18 July 2018
This year’s WORD Christchurch Festival (29 August – 2 September) promises to be filled with adventurous ideas and amazing stories from Aotearoa and abroad.
The biennial festival has an ‘adventurous’ theme, with a Scottish flavour and the spirit of 125 years of women’s suffrage running through it, with more than 120 writers and speakers taking part in nearly 100 events.
WORD Christchurch programme director, Rachael King, said this year is about audiences and readers taking the plunge and inviting a bit of adventure into their lives.
“While this festival showcases plenty of beloved names in books, we hope people will seek out the unusual and the informative and try something new.
“Every writer has been carefully selected not just for their great work, but because in person they are guaranteed to delight, entertain, provoke thought and open hearts and minds,” King said.
Headliners include Trainspotting author Irvine Welsh, Scottish writers Shaun Bythell (The Diary of a Bookseller) and Denise Mina, and top international thriller writer A. J. Finn.
Fans of politics won’t want to miss an evening with American journalist David Neiwertdiscussing the rise of America’s alt-right, or an insight into Islam from former radical Ed Husain.
British YouTube poetry star Hollie McNish is sure to delight as will British YA author and LGBTQI+ activist Juno Dawson, American science fiction writer Ted Chiang and Australian rapper and poet Omar Musa.
A feature of this year’s festival is the number of intimate events that put the audience up close and personal with writers, including the New Regent Street pop-up festival. It’s not often you get to share your favourite author with just a handful of friends and fans.
Particularly pertinent to the garden city, British author and Eden Project trustee Jonathan Droriwill look at our relationship with trees, Irish physicist-turned-science-communicator Laurie Winkless looks at the science of city-building, and Chessie Henry appears on stage with her father Dr Chris Henry to share stories of earthquakes and family.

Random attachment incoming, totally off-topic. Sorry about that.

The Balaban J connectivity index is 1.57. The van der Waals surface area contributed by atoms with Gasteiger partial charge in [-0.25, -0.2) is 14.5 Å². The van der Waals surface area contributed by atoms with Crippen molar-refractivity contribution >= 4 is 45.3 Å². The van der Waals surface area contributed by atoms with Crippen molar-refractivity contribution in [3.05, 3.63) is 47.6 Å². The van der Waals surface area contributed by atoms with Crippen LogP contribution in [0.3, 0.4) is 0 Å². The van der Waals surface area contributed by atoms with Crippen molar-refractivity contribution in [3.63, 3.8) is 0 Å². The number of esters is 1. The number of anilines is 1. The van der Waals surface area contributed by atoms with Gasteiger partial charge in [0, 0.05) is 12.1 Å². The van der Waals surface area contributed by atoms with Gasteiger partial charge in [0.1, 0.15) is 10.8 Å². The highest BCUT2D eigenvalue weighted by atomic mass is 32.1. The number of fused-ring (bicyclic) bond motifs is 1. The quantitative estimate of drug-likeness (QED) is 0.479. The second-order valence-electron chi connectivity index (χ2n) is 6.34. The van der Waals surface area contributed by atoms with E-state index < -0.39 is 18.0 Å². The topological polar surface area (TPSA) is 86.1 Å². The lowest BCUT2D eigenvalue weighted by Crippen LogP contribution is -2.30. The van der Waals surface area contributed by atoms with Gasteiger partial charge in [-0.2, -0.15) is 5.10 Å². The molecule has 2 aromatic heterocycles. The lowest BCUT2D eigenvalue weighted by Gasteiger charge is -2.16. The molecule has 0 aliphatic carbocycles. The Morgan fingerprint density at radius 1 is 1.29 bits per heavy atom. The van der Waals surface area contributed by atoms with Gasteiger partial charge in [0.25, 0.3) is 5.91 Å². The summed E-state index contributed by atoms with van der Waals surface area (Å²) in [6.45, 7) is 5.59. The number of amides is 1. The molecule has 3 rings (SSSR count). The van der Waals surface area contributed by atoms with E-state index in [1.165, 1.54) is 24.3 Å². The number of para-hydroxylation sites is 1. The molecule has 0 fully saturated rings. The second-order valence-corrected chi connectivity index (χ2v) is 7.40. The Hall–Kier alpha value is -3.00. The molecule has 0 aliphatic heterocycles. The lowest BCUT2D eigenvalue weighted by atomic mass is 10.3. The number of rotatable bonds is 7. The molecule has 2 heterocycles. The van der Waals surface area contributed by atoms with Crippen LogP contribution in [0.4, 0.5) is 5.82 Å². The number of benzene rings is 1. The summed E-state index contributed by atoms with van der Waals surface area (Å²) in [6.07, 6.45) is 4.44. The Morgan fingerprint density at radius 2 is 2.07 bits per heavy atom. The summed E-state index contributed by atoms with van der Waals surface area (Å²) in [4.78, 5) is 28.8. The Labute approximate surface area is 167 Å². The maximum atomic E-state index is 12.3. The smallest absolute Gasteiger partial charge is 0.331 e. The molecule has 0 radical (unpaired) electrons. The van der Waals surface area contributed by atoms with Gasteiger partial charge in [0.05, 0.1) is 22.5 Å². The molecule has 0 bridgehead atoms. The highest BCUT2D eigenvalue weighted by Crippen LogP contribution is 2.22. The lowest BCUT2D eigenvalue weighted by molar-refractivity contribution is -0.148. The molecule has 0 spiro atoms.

Christchurch poet Tusiata Avia has curated three sessions and a workshop, drawing on her friendships with writers and creatives of colour from cis and LGBTQI+ communities, featuringVictor Rodger, Poet Laureate Selina Tusitala Marsh and American activist Sonya Renee Tayloralongside Pati Solomona Tyrell and Manu Vaeatangitau from FAFSWAG, the skyrocketing collective of queer indigenous creatives.
Other New Zealand guests include poets Hera Lindsay Bird and Chris Tse; novelists Tina Makereti, Lloyd Jones, Catherine Chidgey and Pip Adam; historian Dame Anne Salmond, Michele A’Court and Tom Scott.
The festival’s nod to Kate Sheppard kicks off with a panel of extraordinary women, including Georgina Beyer and Kim Hill, discussing how far we have come and how far we have to go in the 125 year fight for gender equality.
This year features more sessions than ever before that celebrate and explore Te Ao Māori, supported by a continuing partnership with Ngāi Tahu. Events include a walk through the CBD with Matapopore Charitable Trust’s Joseph Hullen, and a panel on the current discussions around te reo Māori.
More than a quarter of events are free to the public, and there is plenty for children and families, with beloved authors Stacy Gregg, Barbara Else, Gavin Bishop, and Nanogirl, Michelle Dickinson.
The WORD Christchurch Festival programme launched at 5.30pm Tuesday 5 July at The Piano.
A full calendar of events and details of all the featured NZ and international authors is available on the website: wordchristchurch.co.nz